Conference Call for Papers - Travel Light: Apprehending Being on the Move

Hanna Barnett's picture
January 27, 2023
Ontario, Canada
Subject Fields: 
Immigration & Migration History / Studies, Colonial and Post-Colonial History / Studies, Latin American and Caribbean History / Studies, Literature, Borderlands

The Departments of Comparative Literature, Hispanic Studies, and the Centre for Theory and Criticism at Western University invite your submissions to our 2023 Graduate Student Conference:

Travel Light: Apprehending Being on the Move

In Nomads: The Wanderers Who Shaped Our World, Anthony Sattin claims “nomads have always been at least half of the human story and have made essential contributions to the march of what many historians have traditionally called civilisation.” The nation-state, and its subsequent iteration, ‘empire,’ is dependent upon the settler and nomad distinction for its constitution and definition. It is the relationship between settler and nomad, on the one hand, and empire and nation, on the other, that we call upon to be analyzed and critiqued. What does it mean to impose borders so that we might make sense of the ineradicable ambiguity that arises when these binaries are investigated? Following the nomad, what are the real-world implications of the subversion, disdain, and/or transgression of these borders by bodies in movement? As the nations and peoples of the world navigate the deleterious effects of global warming, the significant increase in refugee populations, and the postcolonial wake of the dissolution of empires, movement and economy have become a focal point of legislation, reflection, and consternation. How might we theorize from the perspective of the ‘always-on-the-move’? How has movement resulted in the formation of geographical, linguistic, literary, artistic, and cultural identities despite precarity? What becomes of the settler/nomad distinction when we consider the concept and population of the refuge? When does movement, as well as stasis, become oppressive?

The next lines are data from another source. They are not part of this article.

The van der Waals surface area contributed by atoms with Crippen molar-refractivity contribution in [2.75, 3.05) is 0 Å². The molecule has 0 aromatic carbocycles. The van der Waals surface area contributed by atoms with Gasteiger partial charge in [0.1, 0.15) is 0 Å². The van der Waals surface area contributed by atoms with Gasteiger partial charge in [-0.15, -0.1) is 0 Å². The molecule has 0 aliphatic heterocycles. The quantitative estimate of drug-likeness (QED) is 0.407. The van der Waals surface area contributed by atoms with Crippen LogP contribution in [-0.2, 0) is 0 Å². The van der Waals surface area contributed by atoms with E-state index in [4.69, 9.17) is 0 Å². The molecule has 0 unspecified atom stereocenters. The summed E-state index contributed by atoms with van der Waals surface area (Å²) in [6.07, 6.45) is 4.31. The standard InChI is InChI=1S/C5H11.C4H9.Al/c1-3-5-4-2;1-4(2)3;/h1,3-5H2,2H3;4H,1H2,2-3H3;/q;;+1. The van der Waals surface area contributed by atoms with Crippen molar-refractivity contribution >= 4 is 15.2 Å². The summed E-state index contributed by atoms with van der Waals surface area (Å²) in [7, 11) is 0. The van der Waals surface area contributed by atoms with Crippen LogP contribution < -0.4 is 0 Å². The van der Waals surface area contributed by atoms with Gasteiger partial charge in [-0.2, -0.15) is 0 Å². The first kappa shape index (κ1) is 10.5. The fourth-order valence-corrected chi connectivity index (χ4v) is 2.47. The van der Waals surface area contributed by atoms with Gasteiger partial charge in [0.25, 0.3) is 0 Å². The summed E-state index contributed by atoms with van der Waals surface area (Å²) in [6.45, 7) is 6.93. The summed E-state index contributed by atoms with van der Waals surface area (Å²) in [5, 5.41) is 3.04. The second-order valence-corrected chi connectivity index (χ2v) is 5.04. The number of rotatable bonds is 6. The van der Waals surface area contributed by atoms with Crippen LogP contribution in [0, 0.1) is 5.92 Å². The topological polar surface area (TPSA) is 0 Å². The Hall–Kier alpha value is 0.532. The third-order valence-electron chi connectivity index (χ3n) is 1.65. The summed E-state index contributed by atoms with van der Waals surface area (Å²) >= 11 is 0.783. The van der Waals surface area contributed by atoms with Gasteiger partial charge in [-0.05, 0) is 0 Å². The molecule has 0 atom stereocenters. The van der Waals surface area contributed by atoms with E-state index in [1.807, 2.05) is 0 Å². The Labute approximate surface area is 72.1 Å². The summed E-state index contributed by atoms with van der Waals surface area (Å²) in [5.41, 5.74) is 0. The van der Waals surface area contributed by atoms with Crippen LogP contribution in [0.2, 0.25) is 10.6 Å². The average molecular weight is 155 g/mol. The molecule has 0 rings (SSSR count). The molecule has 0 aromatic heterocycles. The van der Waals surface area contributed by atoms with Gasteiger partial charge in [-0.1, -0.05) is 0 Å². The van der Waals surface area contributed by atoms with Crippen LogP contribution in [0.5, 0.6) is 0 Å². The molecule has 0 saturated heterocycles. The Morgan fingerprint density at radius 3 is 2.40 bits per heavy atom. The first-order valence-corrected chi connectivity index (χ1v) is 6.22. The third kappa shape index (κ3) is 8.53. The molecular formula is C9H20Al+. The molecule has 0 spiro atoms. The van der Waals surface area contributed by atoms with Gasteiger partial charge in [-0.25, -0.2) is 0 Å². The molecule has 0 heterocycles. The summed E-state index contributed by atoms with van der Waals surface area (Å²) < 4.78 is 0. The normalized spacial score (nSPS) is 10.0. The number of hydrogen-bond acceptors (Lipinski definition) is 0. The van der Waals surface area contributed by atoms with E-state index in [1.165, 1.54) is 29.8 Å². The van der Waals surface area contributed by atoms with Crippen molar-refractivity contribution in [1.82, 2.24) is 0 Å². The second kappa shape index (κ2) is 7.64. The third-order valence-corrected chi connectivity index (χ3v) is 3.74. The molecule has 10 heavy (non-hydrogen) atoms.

We invite critical interventions on the nature of movement in the 21st century, a period preoccupied with re-interpreting logic, social processes and managing bodies in space under a regime of technological speed. Engagements with the literature and language of movement within the Latin American diasporic experience will be given special attention besides welcoming a broad scope of research related to movement. We are seeking proposals that address the following topics and questions, but related proposals will also be considered:


  • In the movement of meaning between languages, what is lost or gained?
  • How can this movement of meaning be mapped upon the world when thinking about immigration, migration, and economic circulation?
  • Why is “movement” so integral to metaphors of historical progress and capitalist development?
  • How are we to think of tourism in relation to movement and its prohibition?
  • How has the West’s obsession with newer, more advanced technologies of movement impacted our conceptions of place and possibility?
  • How has “movement” as a thematic, metaphor, and/or motif changed in literature throughout its history?
  • How can Disability Studies aid in the re-definition of movement through non-ableist frameworks?

Key Dates

  • Proposal submission deadline: January 13, 2023
  • Notification of acceptance: January 27, 2023
  • Conference: March 10-11, 2023 - in person at Western University

Submit your 200-word maximum proposal here.

For more information about the conference, please contact or view our website